For Sunday, July 17, 2011
POSTED: 1:30 a.m. HST, Jul 17, 2011
The state plans to issue grants to organizations seeking to buy and protect Hawaii lands that have environmental, cultural and agricultural importance.
Sept. 16 is the deadline for applying for the grants. The state Department of Land and Natural Resources said Tuesday it would make applications available online at the end of the month.
Legacy Land Conservation Program grants are supported by revenue from the state's land conveyance tax. About $4.5 million might be available in grants for 2011-2012.
Last year, the grants funded the purchase of agricultural lands in North Kohala and on Oahu's North Shore. They also paid to buy the Hawea Heiau Complex and the Keawawa Wetland site in Hawaii Kai.
The Office of Hawaiian Affairs is awarding $4.3 million to 12 organizations tasked with improving the education, health and income of Native Hawaiians.
OHA estimated that 13,000 Native Hawaiians will directly benefit from the programs. Each organization will receive between $150,000 and $725,000 over the next two years.
The funding will go toward programs helping troubled teens, increasing access to early childhood education and providing financial advice on money management, wealth building and credit counseling.
Organizations receiving funding are Hawaii First Federal Credit Union, Aha Punana Leo, Partners in Development Foundation, Waianae Coast Community Mental Health Center Inc., Mana Maoli, Koa Ike, Hawaiian Community Assets, Pacific American Foundation, Maui Economic Opportunity Inc., Hui Malama I Ke Kai Foundation, Family Nurturing Center of Hawaii Inc. and Hale Kipa Inc.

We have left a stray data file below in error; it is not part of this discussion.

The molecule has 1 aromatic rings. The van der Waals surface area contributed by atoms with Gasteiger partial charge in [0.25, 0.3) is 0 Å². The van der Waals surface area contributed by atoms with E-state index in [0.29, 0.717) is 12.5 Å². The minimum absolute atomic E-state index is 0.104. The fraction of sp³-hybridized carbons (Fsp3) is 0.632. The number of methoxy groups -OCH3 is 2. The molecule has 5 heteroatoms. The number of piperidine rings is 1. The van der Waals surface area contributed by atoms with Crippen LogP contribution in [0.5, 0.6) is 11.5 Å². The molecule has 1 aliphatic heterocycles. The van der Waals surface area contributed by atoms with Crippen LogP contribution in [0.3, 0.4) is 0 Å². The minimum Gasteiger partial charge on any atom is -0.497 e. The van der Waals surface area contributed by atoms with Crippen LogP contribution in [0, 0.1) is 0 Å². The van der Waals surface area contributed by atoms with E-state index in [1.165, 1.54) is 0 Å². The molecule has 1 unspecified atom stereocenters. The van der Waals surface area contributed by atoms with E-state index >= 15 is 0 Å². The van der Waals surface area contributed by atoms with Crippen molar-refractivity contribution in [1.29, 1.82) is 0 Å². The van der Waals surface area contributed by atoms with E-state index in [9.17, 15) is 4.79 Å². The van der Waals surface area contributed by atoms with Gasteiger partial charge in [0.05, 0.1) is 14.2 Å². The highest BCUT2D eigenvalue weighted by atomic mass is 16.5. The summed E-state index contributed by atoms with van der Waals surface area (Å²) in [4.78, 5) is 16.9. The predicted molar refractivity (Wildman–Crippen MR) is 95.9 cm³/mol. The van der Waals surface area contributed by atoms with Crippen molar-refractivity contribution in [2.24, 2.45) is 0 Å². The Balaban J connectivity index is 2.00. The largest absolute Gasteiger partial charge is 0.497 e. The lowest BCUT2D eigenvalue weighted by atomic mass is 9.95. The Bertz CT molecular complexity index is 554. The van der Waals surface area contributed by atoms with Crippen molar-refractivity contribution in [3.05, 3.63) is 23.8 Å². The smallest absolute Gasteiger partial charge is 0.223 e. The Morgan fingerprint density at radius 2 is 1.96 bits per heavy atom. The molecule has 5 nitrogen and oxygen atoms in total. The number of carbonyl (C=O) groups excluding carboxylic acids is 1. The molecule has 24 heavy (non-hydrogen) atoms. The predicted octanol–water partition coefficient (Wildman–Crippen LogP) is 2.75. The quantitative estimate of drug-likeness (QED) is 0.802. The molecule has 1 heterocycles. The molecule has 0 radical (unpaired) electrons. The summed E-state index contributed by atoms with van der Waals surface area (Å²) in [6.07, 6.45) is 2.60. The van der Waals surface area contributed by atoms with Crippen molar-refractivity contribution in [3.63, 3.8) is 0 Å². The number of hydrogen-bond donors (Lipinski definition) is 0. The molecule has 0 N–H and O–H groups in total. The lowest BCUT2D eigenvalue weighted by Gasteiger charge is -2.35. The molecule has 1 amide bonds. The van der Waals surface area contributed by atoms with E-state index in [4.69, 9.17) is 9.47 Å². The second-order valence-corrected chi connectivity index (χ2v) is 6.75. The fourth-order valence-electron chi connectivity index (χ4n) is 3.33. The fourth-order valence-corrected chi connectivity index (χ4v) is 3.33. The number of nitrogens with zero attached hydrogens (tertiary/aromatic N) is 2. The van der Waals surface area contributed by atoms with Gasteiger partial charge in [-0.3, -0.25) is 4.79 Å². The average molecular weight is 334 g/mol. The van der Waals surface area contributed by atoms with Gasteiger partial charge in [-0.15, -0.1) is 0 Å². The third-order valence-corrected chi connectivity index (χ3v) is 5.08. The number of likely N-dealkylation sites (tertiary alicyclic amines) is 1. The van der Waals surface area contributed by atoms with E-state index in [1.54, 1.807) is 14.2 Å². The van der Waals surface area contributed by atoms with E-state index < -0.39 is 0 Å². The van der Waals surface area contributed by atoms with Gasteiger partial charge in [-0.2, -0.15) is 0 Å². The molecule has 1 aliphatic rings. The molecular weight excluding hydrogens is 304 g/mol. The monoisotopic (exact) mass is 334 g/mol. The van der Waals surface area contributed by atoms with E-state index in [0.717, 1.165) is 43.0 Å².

Kilauea Volcano continued to burn and bubble Saturday, maintaining two lava lakes.
The Hawaiian Volcano Observatory said on its website that sources fed a lava lake in the middle of the Puu Oo crater floor, and a shallow source of pressure lifted the floor and the lake. There was also some increased seismic activity in the upper east rift zone.
At Kilauea's summit, the lava lake level was stable. The lava lake, in a vent below the surface of the Halemaumau Crater floor, has been active since opening with a small explosion in March 2008.
KILAUEA, Kauai » Kauai County has completed the final phase of a $4 million river and stream cleanup.
The county said Friday the cleanup of the Kilauea River and Wailapa Stream involved removing nearly 24,000 cubic yards of debris and sediment.
Funding was provided through a grant from the National Resources Conservation Service, a federal agency.
Last year the state asked the county to assume sponsorship of the project because it did not expect it could spend the funds before they were to lapse on Sept. 30, 2010.
The cleanup began several months after the Ka Loko Dam breach in March 2006, which left an enormous amount of debris and sediment in the area. It was completed in phases.
LIHUE » County officials have named a new manager of the Kauai Civil Defense Agency.
The county announced Wednesday that Theodore "Teddy" Daligdig is to assume the position this week. He replaces Kylan Dela Cruz.
Daligdig retired as a colonel and island commander of the Kauai branch of the Hawaii Army National Guard in 2004 after 38 years of service.
He was involved in recovery efforts after Hurricane Iniki.
After his retirement from the Hawaii Army National Guard, Daligdig was director of education and health programs for the state Department of Defense.
He is a former member of the Kauai County Planning Commission.